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  • Tuesday, 31 January 2017 19:30
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GLOBAL EDUCATOR DAVID NUNAN Photographs courtesy of David Nunan

Transforming Education Through the Virtual Classroom

"...learning can, and does, occur wherever we happen to be."

THE title of this column is "David Nunan's Global Classroom." But what does this really mean? How can a classroom be “global?” Before we address this question, we need to decide what the word “classroom” really means. To paraphrase the dictionary definition, it refers to a room, typically in a school, in which a group of students are taught. If this is the case, then adding the adjective “global” before “classroom” would seem odd, or even downright contradictory. In this article, I want to argue why we can no longer think of a classroom in the traditional sense as a space simply defined by four walls, a ceiling and a floor, inhabited by a teacher and students, and created for the purposes of acquiring knowledge.

Of course, the physical classroom still exists and provides important locations for learning. It would be a mistake, however, to believe that learning only happens within the confines of these traditional spaces because learning really happens in the head. Therefore, learning can, and does, occur wherever we happen to be. It may even happen accidentally, or it may happen deliberately.

Intentional learning can happen through a self-study program devised by the student. Intentional teaching (and hopefully learning) occurs when a teacher and one or more pupils gather together for the purposes of mastering a new skill or a body of knowledge. However, intentional learning can also happen without the mediation of a teacher. For example, a friend of mine decided she wanted to learn Spanish. Instead of simply enrolling in a Spanish class, she moved to Lima, Peru and learned the language through self-directed study and interacting with the locals in their native language.

Due to the technological revolution and the wonders of the Internet, the gathering of teachers and those willing to learn does not require them to occupy the same physical space. They can come together virtually, and this type of teaching is becoming increasingly common. In my work as an educator at Anaheim University, I have had the opportunity to teach students from all over the globe.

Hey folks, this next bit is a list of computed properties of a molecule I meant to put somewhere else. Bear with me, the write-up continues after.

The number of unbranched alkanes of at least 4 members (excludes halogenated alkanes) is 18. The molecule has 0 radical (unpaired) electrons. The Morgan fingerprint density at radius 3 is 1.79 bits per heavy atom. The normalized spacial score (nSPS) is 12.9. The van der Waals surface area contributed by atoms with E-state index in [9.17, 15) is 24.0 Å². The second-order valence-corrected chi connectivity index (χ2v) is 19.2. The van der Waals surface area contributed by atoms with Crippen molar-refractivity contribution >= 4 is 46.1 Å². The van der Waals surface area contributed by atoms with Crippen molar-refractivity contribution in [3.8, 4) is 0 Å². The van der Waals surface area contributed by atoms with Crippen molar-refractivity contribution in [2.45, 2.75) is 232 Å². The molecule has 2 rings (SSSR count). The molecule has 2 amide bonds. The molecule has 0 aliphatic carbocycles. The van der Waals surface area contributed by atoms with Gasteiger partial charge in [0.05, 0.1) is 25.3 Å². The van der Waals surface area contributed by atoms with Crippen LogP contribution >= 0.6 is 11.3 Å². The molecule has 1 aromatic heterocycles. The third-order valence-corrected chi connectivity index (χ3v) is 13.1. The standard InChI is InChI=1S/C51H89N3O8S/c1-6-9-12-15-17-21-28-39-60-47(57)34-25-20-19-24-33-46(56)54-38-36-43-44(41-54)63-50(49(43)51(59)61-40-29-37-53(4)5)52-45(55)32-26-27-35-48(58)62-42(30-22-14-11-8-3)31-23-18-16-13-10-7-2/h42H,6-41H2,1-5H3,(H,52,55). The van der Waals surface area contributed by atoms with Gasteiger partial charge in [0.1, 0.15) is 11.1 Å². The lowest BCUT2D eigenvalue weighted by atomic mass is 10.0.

The virtual classroom is changing the nature of education in fundamental ways. Students can access content as well as opportunities to develop skills whenever or wherever, rather than at a set time and place determined by a teacher or institution. The virtual classroom provides a private space where they can make mistakes as they master their craft. For many Asians who may be embarrassed when they make mistakes in front of others, having this private space is particularly valued. They also have the ability to practice a particular exercise or skill as often as they want.

It has long been recognized that students learn in different ways, and this has led to the notion of individualized instruction. In an individualized curriculum, pupils will be given choices over content, how they want to learn it, the location of their studies and how they wish to be assessed. In a traditional classroom containing 40 learners, the option for an individualized curriculum is limited. With the virtual classroom, it is not difficult to tailor a course of instruction to 40 or even 400 learners. Even in a curriculum with a structured format, learners can find multiple pathways to interact with the material. In fact, exploring non-linear pathways such as using the Internet to exploit the incredible riches available online is a natural way for users to access information.

It has been asserted that the new forms of media are rewiring our brains in the same way as the spread of mass literacy changed the thinking of our forebears. There is even some research to support this assertion. Studies using magnetic resonance imaging suggest that multitasking and carrying out searches on the Internet for information may develop and improve brain function. However, some critics argue that multitasking can have negative outcomes for learning, including shorter attention spans and memories, and less capacity for deep thought.

While it remains to be seen exactly how the virtual classroom will change the way we think and learn, there is little doubt that it is changing our brains and that this will fundamentally change the nature of education. tj

The complete article can be found in Issue #278 of the Tokyo Journal. Click here to order from Amazon.

Written By:

David Nunan

Tokyo Journal columnist Dr. David Nunan is a former president of the TESOL International Association, the world's largest language teaching organization and the world's leading textbook series author. Vice-President for Academic Affairs and Dean of the Anaheim University Graduate School of Education, David is a world-renowned linguist and best- selling author of English language teaching textbooks for such publishers as Cambridge University Press, Oxford University Press and Thomson Learning. His English language teaching textbook series Go For It is the largest selling textbook series in the world with total sales exceeding 2.5 billion books. David has been involved in teaching graduate programs for prestigious institutions like the University of Hong Kong, Columbia University, the University of Hawaii, the Monterey Institute for International Studies, and many more.


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